Sunday, October 18, 2015

Kirkpatricks October 18, 2015

Saturday, we took some time to attend the Scottish Highland Games at Stone Mountain.  It was quite fun.   There were many, many people dressed in kilts or ancient-types of dress.  I had to laugh when I saw these kilts, made of camouflage.  I commented to one of the attendees (who was wearing a kilt) that perhaps it was just me, but that seemed a bit strange.  He laughed and said, no, it was not just me.

I found it especially interesting that there were tents for each of the clans.  The clans posted their names in large letters and were manned by people who knew the history of the clan.  I didn't expect to find anything because I could not think of anyone in our genealogy with a Scottish name.  I found that Kirkpatrick is actually one of the clan septs. (like a subset).  The clan spokesperson told me that our clan crest is a bloody dagger because when Sir Robert Bruce was once ambushed and used his dagger to escape, he returned to the safety of the Kirkpatrick clan and they asked if the man was dead.  "I think so" he replied.  The Kirkpatricks then responded "We make sure" and went back to be certain he was dead.  That, my friends, explains a great deal about us.  From stories about my boxing grandmother, "the fighting Grimms" (my father and his brothers) to my own personality traits, I see where we live by that motto.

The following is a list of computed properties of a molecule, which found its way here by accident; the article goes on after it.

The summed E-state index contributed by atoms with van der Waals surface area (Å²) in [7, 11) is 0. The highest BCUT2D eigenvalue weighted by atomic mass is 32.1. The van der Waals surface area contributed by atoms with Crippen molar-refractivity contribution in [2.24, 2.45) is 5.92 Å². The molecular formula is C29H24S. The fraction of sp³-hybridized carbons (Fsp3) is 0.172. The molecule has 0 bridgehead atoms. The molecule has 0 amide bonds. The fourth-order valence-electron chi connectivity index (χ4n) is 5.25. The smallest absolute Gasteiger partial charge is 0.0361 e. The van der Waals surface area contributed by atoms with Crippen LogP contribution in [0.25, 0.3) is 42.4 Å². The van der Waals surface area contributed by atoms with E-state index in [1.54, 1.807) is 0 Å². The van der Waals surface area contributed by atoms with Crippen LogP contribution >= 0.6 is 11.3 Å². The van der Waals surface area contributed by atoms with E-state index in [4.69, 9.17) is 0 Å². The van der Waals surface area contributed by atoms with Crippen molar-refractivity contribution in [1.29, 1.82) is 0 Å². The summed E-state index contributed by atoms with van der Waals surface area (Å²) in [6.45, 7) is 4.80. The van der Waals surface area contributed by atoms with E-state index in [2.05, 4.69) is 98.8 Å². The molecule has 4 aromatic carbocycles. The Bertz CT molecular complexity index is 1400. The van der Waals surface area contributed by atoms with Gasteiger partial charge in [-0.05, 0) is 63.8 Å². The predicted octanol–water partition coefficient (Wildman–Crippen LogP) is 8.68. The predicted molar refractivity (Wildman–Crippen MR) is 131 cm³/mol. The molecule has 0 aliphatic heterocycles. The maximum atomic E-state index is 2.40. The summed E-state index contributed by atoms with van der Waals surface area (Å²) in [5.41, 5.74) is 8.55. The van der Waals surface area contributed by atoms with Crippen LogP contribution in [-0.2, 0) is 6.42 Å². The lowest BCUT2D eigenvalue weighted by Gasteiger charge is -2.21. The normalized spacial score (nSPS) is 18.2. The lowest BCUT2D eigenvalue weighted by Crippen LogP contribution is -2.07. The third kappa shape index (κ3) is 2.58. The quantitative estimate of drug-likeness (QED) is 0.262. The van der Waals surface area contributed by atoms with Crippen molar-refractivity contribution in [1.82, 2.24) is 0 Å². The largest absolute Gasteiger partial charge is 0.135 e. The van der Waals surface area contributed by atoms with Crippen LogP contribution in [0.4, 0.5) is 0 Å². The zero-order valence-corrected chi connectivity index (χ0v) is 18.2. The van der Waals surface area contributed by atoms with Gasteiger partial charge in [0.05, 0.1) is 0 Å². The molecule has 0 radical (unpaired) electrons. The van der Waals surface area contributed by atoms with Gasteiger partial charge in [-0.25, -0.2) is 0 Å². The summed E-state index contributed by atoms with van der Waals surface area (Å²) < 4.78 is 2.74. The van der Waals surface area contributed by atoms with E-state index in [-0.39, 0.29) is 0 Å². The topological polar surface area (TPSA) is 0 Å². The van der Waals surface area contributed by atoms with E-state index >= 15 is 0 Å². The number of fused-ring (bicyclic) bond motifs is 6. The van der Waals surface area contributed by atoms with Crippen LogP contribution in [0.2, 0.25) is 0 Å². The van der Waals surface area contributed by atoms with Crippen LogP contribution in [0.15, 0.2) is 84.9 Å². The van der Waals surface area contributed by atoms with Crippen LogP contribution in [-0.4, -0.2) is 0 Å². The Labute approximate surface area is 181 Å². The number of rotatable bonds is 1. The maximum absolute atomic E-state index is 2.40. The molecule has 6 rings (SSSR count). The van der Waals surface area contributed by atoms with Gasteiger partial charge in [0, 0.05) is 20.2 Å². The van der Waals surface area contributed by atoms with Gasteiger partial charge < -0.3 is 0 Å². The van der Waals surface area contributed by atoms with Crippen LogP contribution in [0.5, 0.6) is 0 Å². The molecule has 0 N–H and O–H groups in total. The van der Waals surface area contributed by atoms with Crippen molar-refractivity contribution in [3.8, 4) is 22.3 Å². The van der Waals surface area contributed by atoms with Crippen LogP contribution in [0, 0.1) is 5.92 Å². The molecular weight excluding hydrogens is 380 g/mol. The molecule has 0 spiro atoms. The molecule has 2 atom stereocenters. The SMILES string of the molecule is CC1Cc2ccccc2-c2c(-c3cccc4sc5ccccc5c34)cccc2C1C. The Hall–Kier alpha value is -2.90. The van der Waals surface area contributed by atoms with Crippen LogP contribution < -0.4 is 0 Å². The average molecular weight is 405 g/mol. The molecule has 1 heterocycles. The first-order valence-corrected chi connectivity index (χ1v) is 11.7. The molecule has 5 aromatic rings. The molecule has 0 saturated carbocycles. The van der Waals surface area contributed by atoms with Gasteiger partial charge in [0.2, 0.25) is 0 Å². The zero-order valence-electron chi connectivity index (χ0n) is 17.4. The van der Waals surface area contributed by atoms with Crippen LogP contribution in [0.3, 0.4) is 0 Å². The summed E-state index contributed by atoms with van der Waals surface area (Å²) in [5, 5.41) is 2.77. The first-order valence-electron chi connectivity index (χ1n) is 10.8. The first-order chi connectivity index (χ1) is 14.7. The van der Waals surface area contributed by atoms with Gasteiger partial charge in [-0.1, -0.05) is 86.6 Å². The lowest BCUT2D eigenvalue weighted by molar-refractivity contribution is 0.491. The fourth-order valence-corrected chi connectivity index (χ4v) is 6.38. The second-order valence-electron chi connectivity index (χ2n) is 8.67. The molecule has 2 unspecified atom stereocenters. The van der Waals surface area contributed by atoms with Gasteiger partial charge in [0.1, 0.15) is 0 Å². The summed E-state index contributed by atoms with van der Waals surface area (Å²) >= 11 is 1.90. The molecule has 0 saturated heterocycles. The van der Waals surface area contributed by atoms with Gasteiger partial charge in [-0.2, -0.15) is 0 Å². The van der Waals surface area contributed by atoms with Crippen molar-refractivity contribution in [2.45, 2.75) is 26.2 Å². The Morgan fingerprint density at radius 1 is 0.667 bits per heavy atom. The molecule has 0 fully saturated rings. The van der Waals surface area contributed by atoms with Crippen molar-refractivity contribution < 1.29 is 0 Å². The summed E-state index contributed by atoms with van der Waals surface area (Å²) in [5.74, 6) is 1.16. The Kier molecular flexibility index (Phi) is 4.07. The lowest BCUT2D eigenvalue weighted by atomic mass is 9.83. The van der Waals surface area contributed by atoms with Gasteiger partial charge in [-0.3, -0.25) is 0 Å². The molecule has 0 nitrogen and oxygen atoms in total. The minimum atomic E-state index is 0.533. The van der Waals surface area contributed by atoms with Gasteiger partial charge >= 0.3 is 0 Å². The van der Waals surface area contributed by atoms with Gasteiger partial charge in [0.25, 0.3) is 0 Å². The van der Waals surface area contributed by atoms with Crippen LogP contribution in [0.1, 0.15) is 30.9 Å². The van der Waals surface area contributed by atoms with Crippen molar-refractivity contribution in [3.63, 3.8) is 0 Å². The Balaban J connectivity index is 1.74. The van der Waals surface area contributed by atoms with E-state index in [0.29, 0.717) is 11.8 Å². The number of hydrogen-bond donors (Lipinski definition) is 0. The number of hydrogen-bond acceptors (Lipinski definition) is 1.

The other thing that I found to be hilarious is that my brother, Tom, hates bagpipes, yet the two clans I could find were the names of his children's spouses.  Maybe he needs to take a trip to Scotland!

There were some very interesting events. One event was called caber tossing.  The competitor lifts something that looks like a telephone pole on the very end.  It has to be lifted straight up, then tossed.  In order to be a countable toss, the pole must land at a 90 degree angle before falling.  Pretty amazing!

We ate haggis.  Can't say that I liked it, though.  There was a great man who explained how to make haggis.  Technically, we do not have real haggis in the United States because our Food and Drug will not allow the use of the sheep lungs.  It was an entertaining explanation and I was designated as the one to hold the intestines (make of fabric)!  All in all, it was fun and informative.

We also had some other wonderful things this week, but I will have to save those for another chance to write.

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